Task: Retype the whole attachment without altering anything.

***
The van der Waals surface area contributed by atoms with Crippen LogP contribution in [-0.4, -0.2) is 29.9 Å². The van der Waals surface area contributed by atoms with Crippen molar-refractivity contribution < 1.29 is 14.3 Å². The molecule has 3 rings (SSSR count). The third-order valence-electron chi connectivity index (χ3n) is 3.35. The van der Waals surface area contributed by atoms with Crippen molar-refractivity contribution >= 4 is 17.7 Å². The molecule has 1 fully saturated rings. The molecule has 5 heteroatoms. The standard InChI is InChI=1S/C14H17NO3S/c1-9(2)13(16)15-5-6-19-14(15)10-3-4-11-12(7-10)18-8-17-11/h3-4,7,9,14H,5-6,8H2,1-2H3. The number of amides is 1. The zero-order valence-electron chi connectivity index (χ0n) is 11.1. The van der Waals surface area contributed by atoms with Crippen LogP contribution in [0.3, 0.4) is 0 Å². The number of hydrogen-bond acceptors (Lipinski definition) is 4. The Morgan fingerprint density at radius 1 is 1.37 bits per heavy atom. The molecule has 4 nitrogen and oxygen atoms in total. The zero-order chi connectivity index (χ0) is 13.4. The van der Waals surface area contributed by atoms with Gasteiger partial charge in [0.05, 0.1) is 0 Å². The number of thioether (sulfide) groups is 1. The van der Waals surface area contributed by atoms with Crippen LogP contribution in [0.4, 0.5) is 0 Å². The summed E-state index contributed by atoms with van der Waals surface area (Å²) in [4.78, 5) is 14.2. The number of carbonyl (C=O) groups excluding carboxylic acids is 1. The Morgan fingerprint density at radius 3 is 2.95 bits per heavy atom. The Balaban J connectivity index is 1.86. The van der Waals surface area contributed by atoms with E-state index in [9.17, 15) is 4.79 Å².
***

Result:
The van der Waals surface area contributed by atoms with Crippen LogP contribution in [-0.4, -0.2) is 29.9 Å². The van der Waals surface area contributed by atoms with Crippen molar-refractivity contribution < 1.29 is 14.3 Å². The molecule has 3 rings (SSSR count). The third-order valence-electron chi connectivity index (χ3n) is 3.35. The van der Waals surface area contributed by atoms with Crippen molar-refractivity contribution >= 4 is 17.7 Å². The molecule has 1 fully saturated rings. The molecule has 5 heteroatoms. The standard InChI is InChI=1S/C14H17NO3S/c1-9(2)13(16)15-5-6-19-14(15)10-3-4-11-12(7-10)18-8-17-11/h3-4,7,9,14H,5-6,8H2,1-2H3. The number of amides is 1. The zero-order valence-electron chi connectivity index (χ0n) is 11.1. The van der Waals surface area contributed by atoms with Crippen LogP contribution in [0.3, 0.4) is 0 Å². The number of hydrogen-bond acceptors (Lipinski definition) is 4. The Morgan fingerprint density at radius 1 is 1.37 bits per heavy atom. The molecule has 4 nitrogen and oxygen atoms in total. The zero-order chi connectivity index (χ0) is 13.4. The van der Waals surface area contributed by atoms with Gasteiger partial charge in [0.05, 0.1) is 0 Å². The number of thioether (sulfide) groups is 1. The van der Waals surface area contributed by atoms with Crippen LogP contribution in [0.4, 0.5) is 0 Å². The summed E-state index contributed by atoms with van der Waals surface area (Å²) in [4.78, 5) is 14.2. The number of carbonyl (C=O) groups excluding carboxylic acids is 1. The Morgan fingerprint density at radius 3 is 2.95 bits per heavy atom. The Balaban J connectivity index is 1.86. The van der Waals surface area contributed by atoms with E-state index in [9.17, 15) is 4.79 Å².